And I don’t want to be the one to break the news to some who do, that their pictures are bad.
If you have another career, you should stay with it. I’m already losing my shirt as it is, I don’t need more competition.
If you’ve been reading this blog a while, you’ll know I’m kidding.
But you might want to read my thoughts on taking your hobby to the next level, becoming a professional photographer.
Kicking back–I photographed this Indian child when I visited Malaysia more than 10 years ago. Jo’s images reminded me of many of my Indian friends who ran around barefooted. Originally shot on Kodachrome 64, I dug this out recently when I read that Kodachrome has been discontinued.
So just because you don’t plan on doing this to support yourself, doesn’t mean you shouldn’t strive to improve your story-telling skills using pictures.
If you’re reading this blog, you’re on your way. Boy, talk about being self-serving. Sorry I couldn’t help myself.
More and more savvy bloggers are using photography. Jo Chopra McGowan is an excellent example.
She is CEO of the Latika Roy foundation, a non-profit in India. Her photography truly spices up her blog posts.
Sneaking up–These boys were hunting for worms which they sold for less than a quarter a can when I sneaked up on them. It’s always fun to see how kids react when they discover your presence. Just get ready to fire off a sequence. Originally shot on Kodachrome 64.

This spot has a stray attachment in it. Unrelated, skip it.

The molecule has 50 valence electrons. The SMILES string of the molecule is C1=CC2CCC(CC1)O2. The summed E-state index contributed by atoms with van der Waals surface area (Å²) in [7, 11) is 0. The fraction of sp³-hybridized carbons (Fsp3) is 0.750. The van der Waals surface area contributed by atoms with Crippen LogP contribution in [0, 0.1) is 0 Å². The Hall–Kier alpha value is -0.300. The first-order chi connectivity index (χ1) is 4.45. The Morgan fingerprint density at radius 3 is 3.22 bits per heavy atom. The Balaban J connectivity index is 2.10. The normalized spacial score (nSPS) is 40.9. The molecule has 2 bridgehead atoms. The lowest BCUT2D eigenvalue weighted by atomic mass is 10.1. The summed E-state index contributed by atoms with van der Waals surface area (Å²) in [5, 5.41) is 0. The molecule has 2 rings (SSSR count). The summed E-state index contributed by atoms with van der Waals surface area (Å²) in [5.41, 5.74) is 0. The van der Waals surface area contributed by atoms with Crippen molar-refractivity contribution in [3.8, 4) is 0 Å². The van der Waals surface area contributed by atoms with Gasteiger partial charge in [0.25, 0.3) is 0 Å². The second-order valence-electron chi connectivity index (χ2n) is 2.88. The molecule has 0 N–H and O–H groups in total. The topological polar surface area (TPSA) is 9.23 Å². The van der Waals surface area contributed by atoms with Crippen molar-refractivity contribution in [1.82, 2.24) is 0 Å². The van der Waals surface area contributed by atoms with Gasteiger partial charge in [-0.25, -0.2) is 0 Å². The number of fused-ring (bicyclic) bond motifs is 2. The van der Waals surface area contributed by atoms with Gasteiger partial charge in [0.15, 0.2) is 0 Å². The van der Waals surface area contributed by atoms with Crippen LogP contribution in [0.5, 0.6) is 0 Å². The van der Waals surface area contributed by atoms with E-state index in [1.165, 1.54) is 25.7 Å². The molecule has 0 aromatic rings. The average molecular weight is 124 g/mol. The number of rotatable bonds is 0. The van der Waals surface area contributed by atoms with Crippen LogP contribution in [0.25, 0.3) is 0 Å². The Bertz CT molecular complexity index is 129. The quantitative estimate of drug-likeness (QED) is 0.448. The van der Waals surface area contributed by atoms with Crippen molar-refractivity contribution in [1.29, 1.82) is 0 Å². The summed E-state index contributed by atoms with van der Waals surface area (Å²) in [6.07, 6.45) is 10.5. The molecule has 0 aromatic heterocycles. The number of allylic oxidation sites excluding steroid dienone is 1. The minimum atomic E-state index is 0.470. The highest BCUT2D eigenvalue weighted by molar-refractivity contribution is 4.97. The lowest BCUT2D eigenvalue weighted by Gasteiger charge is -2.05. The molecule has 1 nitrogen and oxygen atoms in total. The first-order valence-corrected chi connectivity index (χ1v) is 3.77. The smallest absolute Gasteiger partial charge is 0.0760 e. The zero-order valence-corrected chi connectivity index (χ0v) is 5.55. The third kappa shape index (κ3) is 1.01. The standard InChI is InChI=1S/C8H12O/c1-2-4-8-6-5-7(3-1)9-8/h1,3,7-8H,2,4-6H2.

You’re not convinced? Here’s an experiment: Try disabling images in your web browser.
For Firefox users, under Preferences>Content, uncheck the box “Load Images Automatically” and quit and restart. To undo this, just check that box, quit and restart.
Then load up Jo’s blog and mine then compare.
I’d be willing to bet my Smartparts Digital Picture frame that you won’t find my blog very engaging because ofÂ my lame writing.
I’d wager my photogear, but readers like Jeff Link who shoots with a Canon 5D Mark II, Jina Jani with a Canon 50D will scoff at my cameras.
Don’t misunderstand me, I’m not saying my pictures are so wonderful either.
But having been a newspaper photographer, I know eye-candy when I see it. A good picture will draw or entice visitors to read more.
You can almost say the same about a good headline.
I know this because I spent close to 2 decades creating eye-candy for the newspaper.
If the readership of this blog doesn’t pick up, I’m ‘m considering hiring gals clad in swimsuits for my models next.
When I see her wonderful candids of those barefoot Indian kids, I’m transported back to some of my childhood memories when I used to hang out with the Indian kids growing up in multi-ethnic Malaysia.
You don’t need to be a swashbuckling war photographer or a hard-hitting-in-your-face photojournalism.
You just have to care about what you do and you just have to be passionate.
I’ve never met Jo but I get that from her pictures.
Even if you’re not too motivated or interested in tweaking and manipulating images in photoshop, you can still do a good job.
Just be more attentive. Make sure everything in the frame needs to be there and expose carefully when taking the picture.
Whatever doesn’t add, takes away from your subject. The focus and sharpness doesn’t always have to be spot on either. Your main subject does need to be the most in focus or sharpest
Unlike writing, photography doesn’t have rules, that’s why. There are no grammatical errors like subject-verb agreement, run-off sentences etc.
But there are blurry pictures, pictures that make you wonder what the subject is, pictures that appear like someone accidentally tripped the shutter running after a celebrity or rushing to use the restroom.
The trouble with that last group of pictures is this:Â all it takes for one of those “bad pictures” to become in vogue is for some avant garde art critic somewhere to say it’s chic.
Then I’m out of business for good.